Jul 192016
 

At the finish of the inaugural Wild Atlantic Way Audax (WAWA)—2,100km of hills, rain, and wind on the scenic west coast of Ireland, to be covered in 7 days and 7 hours—I struggled to sum up my experience to Eamon Nealon, the organiser. I’ll remember this ride as long as I live (I told him), which may not be very long if I do many events as hard as this…
So here’s my A-Z of the WAWA. I hope it’ll give you a flavour of the longest and most memorable ride of my randonneuring career.

Day 1. Looking towards the Sheep's Head peninsula. The weather wasn't always like this...

Day 1. Looking towards the Sheep’s Head peninsula. The weather wasn’t always like this…

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 Posted by at 10:13 pm
Jun 252013
 

By this point in my LEL preparations, I should in theory have done a couple of 400s and a 600.  The first 400, Shawn Shaw’s Porkers, ended with a coughing fit in pitch-black Somerset lanes—a return of the lurgy that meant I didn’t even start the Hard-Boiled.  The second 400, Mike Wigley’s Llanfair PG, was a joy from start to finish.  Work-related travel meant I’d be unable to make the Brimstone or most of the other calendar 600s, so I showed up for Ian Hennessey’s Kernow and Southwest 600 the weekend after the Llanfair ride.  Unfortunately my motivation failed to turn up with me, so I bailed when it became clear that at the current rate of progress I’d have minimal sleep time.  OK, no 600s completed so far, and only one 400.  What now?  The answer:  a summer Arrow to York—a team ride with the spirit of our late lamented friend, Dave Lewis.  Here’s how it went.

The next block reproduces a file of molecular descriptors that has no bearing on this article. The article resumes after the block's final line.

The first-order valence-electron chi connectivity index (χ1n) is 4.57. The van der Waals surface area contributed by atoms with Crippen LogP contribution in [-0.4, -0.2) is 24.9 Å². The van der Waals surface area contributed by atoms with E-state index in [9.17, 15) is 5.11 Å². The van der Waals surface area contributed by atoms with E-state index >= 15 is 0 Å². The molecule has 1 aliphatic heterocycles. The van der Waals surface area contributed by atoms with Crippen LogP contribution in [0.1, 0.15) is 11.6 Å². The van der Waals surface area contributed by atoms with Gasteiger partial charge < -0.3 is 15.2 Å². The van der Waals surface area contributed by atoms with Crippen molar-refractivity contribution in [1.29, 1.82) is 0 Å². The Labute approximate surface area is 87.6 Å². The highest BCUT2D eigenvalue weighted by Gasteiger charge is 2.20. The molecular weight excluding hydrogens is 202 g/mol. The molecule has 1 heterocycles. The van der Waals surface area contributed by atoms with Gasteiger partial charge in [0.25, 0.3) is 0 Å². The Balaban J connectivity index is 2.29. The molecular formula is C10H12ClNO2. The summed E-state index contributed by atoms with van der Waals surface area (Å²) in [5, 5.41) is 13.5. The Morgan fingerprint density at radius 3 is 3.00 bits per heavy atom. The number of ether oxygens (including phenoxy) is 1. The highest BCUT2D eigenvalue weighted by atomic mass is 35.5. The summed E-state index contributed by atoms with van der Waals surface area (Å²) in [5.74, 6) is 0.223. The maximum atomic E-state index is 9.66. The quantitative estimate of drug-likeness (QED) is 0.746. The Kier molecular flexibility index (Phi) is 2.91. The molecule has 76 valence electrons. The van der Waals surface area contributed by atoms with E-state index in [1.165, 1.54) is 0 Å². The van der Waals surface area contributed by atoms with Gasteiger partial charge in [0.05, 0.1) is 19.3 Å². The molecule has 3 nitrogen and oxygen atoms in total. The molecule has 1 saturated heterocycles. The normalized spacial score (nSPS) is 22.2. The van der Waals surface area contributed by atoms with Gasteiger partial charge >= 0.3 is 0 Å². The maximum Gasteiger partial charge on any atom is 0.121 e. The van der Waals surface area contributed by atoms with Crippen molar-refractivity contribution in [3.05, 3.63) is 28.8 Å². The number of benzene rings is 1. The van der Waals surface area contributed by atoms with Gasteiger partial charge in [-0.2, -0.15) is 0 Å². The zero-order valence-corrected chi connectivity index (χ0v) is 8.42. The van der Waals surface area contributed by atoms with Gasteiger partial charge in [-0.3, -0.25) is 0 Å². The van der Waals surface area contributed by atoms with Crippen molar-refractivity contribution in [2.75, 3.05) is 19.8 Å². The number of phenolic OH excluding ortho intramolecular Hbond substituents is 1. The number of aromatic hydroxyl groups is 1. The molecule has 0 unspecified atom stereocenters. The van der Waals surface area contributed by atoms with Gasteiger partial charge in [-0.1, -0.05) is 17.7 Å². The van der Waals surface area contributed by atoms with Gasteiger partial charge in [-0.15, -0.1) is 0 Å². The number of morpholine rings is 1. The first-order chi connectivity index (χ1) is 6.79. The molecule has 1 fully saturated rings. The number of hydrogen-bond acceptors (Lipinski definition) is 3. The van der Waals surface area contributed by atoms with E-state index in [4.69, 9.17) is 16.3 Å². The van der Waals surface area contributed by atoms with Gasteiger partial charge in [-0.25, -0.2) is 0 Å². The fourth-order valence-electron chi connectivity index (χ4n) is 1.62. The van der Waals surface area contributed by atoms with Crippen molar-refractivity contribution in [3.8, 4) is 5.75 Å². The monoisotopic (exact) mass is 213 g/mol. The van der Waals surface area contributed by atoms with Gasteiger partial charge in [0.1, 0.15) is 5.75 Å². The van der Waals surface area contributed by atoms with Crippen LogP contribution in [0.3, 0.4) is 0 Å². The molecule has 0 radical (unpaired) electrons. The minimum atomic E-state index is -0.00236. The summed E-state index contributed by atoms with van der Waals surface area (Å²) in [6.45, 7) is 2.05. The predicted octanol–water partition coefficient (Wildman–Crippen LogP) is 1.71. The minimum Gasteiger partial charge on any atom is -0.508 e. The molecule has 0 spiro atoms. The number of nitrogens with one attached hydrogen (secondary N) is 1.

Scenery (Mid-Wales)

Scenery (Mid-Wales)

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 Posted by at 10:34 pm
Feb 242013
 

Another old ride report, in which I seem to be channelling P.G. Wodehouse.  This ride, up to Scarborough, included a crossing of the Humber Bridge, which will also feature on this year’s Edinburgh-London.  It’s an elegant structure, and also a popular suicide spot (a fact that becomes readily comprehensible when you ride through Barton-on-Humber)…

The Humber Bridge on a sunny day.  Here's hoping...

The Humber Bridge on a sunny day. Here’s hoping…

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 Posted by at 1:24 pm
Apr 062012
 

This article is about my first-ever 600km event, in 1995.  The Brimstone, allegedly, was named after a butterfly.  Here it is:

Brimstone

This may be one of Shawn the organiser’s little jokes.  The permanent version of the Brimstone is called the Hellfire.  There is no butterfly called the Hellfire.  Now read on… Continue reading »